By Hollie Wells
An interesting part of the Adam and Eve story that I have tried to understand better is when the Lord places Cherubim and a flaming sword around the tree of life to keep Adam and Eve from partaking of its fruit (Genesis 3:24). In the Book of Mormon, Lehi is at the tree in his dream, and describes the fruit as being sweet above all that is sweet, so why were Adam and Eve kept from eating it?
Luckily, later in the Book of Mormon, we get some commentary on this from Alma. “What does the scripture mean, which saith that God placed cherubim and a flaming sword on the east of the garden of Eden, lest our first parents should enter and partake of the fruit of the tree of life, and live forever? And thus we see that there was no possible chance that they should live forever.
Now Alma said unto him: This is the thing which I was about to explain. … if it were possible that our first parents could have gone forth and partaken of the tree of life they would have been forever miserable, having no preparatory state; and thus the plan of redemption would have been frustrated.” (Alma 12: 21-26)
In ancient temples, there was embroidery of angels (cherubim) on the veil, standing to guard the way to the Holy of Holies, protecting unworthy mankind from the presence of God. There were also statues or some other likeness of angels at the gates of the temples, safeguarding the entrance there. So how does Adam and Eve’s experience and the ancient temple design relate to my modern temple worship? I always picture these guarding angels when I come to the temple and approach the recommend desk and see two welcoming temple workers there, or come to the veil and meet a temple worker there.
This week in my Book of Mormon study, I was reading 2 Nephi 2 which is an iconic sermon on Adam and Eve and their progression into mortality. Through the chapter, Lehi focuses a lot on opposition and makes an interesting comment that I have never considered until now. “After [God] had created our first parents … it must needs be that there was an opposition; even the forbidden fruit in opposition to the tree of life; the one being sweet and the other bitter.” (Verse 15)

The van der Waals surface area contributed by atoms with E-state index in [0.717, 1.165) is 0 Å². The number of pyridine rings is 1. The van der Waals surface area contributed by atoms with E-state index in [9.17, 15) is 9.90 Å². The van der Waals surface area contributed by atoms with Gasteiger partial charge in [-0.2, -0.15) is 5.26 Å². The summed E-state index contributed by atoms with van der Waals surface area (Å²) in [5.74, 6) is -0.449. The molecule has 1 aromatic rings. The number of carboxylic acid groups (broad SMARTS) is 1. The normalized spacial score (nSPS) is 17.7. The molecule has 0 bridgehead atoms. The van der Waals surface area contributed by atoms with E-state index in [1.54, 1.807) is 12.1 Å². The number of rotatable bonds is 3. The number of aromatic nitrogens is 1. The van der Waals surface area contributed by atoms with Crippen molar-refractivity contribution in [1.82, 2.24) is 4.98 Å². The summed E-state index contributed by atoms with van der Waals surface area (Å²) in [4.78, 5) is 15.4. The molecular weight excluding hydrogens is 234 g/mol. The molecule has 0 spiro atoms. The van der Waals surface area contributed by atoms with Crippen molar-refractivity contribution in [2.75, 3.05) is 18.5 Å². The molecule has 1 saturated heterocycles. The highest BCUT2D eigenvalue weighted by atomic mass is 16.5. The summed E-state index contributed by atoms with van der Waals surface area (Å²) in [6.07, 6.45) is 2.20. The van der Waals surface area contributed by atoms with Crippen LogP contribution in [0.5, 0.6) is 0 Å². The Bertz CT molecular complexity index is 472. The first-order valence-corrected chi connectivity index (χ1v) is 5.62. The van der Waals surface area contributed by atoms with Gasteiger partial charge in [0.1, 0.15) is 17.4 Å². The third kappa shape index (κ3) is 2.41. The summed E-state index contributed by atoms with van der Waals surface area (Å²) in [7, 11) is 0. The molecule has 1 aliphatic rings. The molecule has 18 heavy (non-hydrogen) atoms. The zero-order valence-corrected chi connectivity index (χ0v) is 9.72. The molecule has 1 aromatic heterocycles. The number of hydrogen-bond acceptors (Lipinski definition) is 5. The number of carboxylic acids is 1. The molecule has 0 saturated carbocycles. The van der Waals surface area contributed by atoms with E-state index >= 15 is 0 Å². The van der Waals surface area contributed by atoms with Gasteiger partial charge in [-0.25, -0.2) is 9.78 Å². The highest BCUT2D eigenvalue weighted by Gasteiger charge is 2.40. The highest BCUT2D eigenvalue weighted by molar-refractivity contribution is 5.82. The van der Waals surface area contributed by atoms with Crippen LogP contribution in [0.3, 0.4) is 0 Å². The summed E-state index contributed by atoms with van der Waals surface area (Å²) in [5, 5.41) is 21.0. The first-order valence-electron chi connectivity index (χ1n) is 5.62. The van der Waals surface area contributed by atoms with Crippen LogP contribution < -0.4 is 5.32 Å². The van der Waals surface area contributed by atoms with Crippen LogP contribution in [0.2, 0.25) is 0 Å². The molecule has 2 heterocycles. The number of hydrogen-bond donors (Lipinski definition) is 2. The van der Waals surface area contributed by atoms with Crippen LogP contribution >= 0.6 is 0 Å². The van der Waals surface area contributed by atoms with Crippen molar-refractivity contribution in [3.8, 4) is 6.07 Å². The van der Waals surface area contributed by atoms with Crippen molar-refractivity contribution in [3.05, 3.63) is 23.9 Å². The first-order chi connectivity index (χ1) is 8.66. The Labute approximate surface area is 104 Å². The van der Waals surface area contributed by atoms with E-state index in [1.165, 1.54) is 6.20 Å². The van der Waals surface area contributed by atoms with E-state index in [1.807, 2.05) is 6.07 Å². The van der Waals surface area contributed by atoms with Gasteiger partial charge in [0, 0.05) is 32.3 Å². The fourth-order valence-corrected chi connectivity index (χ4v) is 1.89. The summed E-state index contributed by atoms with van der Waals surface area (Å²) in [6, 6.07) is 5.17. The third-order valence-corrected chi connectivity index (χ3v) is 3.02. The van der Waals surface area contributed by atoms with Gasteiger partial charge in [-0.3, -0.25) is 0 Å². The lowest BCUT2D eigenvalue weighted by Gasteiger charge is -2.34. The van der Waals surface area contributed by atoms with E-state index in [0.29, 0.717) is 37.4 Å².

One of the tree’s fruits was sweet and the other was bitter! Although they only tasted one fruit in the garden, both Adam and Eve describe the fruit from the tree of knowledge of good and evil as being delicious. It logically follows that the bitter fruit must have been the fruit of the tree of life. You wouldn’t think Lehi would teach about the fruit in this way, especially after having the dream of the same tree where the fruit was so sweet and delicious.
Adam and Eve weren’t ready for the Tree of Life. The fruit would have been bitter for them. They were just beginning their mortal journey and had a lot to learn. In the same way, God places safeguards around the covenants of the temple which lead to the sweet fruits of a covenant relationship in our lives. This “cherubim and a flaming sword” comes in the form of age requirements, worthiness, and a temple recommend. If we are not ready or unworthy to keep the temple covenants, receiving them would condemn us.
God safeguards the knowledge and covenants from those who are not ready or prepared as a merciful act of kindness, both to Adam and Eve and to us in modern day.